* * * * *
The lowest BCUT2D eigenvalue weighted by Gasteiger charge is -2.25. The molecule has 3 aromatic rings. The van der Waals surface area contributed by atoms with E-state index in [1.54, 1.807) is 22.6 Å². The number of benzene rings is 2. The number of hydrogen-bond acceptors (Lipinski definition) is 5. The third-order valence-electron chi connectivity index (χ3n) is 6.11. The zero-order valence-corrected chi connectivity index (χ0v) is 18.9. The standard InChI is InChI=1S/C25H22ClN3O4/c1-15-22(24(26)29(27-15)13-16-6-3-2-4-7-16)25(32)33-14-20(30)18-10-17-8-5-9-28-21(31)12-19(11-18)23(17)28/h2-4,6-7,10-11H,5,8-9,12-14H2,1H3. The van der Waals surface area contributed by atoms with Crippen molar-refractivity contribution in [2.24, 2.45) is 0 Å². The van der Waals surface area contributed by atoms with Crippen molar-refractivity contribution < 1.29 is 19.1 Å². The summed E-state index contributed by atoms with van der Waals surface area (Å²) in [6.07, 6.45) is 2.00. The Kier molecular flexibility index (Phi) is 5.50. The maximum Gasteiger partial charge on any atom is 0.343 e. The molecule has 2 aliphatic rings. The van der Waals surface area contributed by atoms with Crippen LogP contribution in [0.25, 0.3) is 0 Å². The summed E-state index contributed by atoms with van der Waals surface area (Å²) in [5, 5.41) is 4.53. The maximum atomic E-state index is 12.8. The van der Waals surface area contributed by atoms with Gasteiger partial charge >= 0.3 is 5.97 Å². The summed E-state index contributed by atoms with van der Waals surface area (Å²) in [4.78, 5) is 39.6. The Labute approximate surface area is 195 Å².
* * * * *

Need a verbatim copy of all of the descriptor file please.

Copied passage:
The lowest BCUT2D eigenvalue weighted by Gasteiger charge is -2.25. The molecule has 3 aromatic rings. The van der Waals surface area contributed by atoms with E-state index in [1.54, 1.807) is 22.6 Å². The number of benzene rings is 2. The number of hydrogen-bond acceptors (Lipinski definition) is 5. The third-order valence-electron chi connectivity index (χ3n) is 6.11. The zero-order valence-corrected chi connectivity index (χ0v) is 18.9. The standard InChI is InChI=1S/C25H22ClN3O4/c1-15-22(24(26)29(27-15)13-16-6-3-2-4-7-16)25(32)33-14-20(30)18-10-17-8-5-9-28-21(31)12-19(11-18)23(17)28/h2-4,6-7,10-11H,5,8-9,12-14H2,1H3. The van der Waals surface area contributed by atoms with Crippen molar-refractivity contribution in [2.24, 2.45) is 0 Å². The van der Waals surface area contributed by atoms with Crippen molar-refractivity contribution < 1.29 is 19.1 Å². The summed E-state index contributed by atoms with van der Waals surface area (Å²) in [6.07, 6.45) is 2.00. The Kier molecular flexibility index (Phi) is 5.50. The maximum Gasteiger partial charge on any atom is 0.343 e. The molecule has 2 aliphatic rings. The van der Waals surface area contributed by atoms with Crippen LogP contribution in [0.25, 0.3) is 0 Å². The summed E-state index contributed by atoms with van der Waals surface area (Å²) in [5, 5.41) is 4.53. The maximum atomic E-state index is 12.8. The van der Waals surface area contributed by atoms with Gasteiger partial charge >= 0.3 is 5.97 Å². The summed E-state index contributed by atoms with van der Waals surface area (Å²) in [4.78, 5) is 39.6. The Labute approximate surface area is 195 Å².